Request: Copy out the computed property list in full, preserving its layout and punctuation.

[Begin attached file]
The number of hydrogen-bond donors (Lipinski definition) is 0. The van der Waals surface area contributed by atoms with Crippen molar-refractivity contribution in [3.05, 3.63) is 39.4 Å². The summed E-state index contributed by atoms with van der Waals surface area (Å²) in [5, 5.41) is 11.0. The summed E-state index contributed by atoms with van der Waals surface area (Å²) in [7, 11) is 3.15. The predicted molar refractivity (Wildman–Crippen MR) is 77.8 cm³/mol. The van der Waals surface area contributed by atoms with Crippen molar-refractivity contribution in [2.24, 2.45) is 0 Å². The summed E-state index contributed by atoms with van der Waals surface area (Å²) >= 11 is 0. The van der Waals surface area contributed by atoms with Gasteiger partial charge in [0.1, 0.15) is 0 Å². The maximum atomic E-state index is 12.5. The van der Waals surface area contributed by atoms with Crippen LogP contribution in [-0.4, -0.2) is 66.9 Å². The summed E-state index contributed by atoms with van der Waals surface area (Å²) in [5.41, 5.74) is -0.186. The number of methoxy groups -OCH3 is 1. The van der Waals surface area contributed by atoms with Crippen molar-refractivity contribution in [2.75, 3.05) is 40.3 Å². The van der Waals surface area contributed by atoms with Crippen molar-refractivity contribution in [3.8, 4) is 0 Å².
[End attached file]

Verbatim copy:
The number of hydrogen-bond donors (Lipinski definition) is 0. The van der Waals surface area contributed by atoms with Crippen molar-refractivity contribution in [3.05, 3.63) is 39.4 Å². The summed E-state index contributed by atoms with van der Waals surface area (Å²) in [5, 5.41) is 11.0. The summed E-state index contributed by atoms with van der Waals surface area (Å²) in [7, 11) is 3.15. The predicted molar refractivity (Wildman–Crippen MR) is 77.8 cm³/mol. The van der Waals surface area contributed by atoms with Crippen molar-refractivity contribution in [2.24, 2.45) is 0 Å². The summed E-state index contributed by atoms with van der Waals surface area (Å²) >= 11 is 0. The van der Waals surface area contributed by atoms with Gasteiger partial charge in [0.1, 0.15) is 0 Å². The maximum atomic E-state index is 12.5. The van der Waals surface area contributed by atoms with Crippen LogP contribution in [-0.4, -0.2) is 66.9 Å². The summed E-state index contributed by atoms with van der Waals surface area (Å²) in [5.41, 5.74) is -0.186. The number of methoxy groups -OCH3 is 1. The van der Waals surface area contributed by atoms with Crippen molar-refractivity contribution in [2.75, 3.05) is 40.3 Å². The van der Waals surface area contributed by atoms with Crippen molar-refractivity contribution in [3.8, 4) is 0 Å².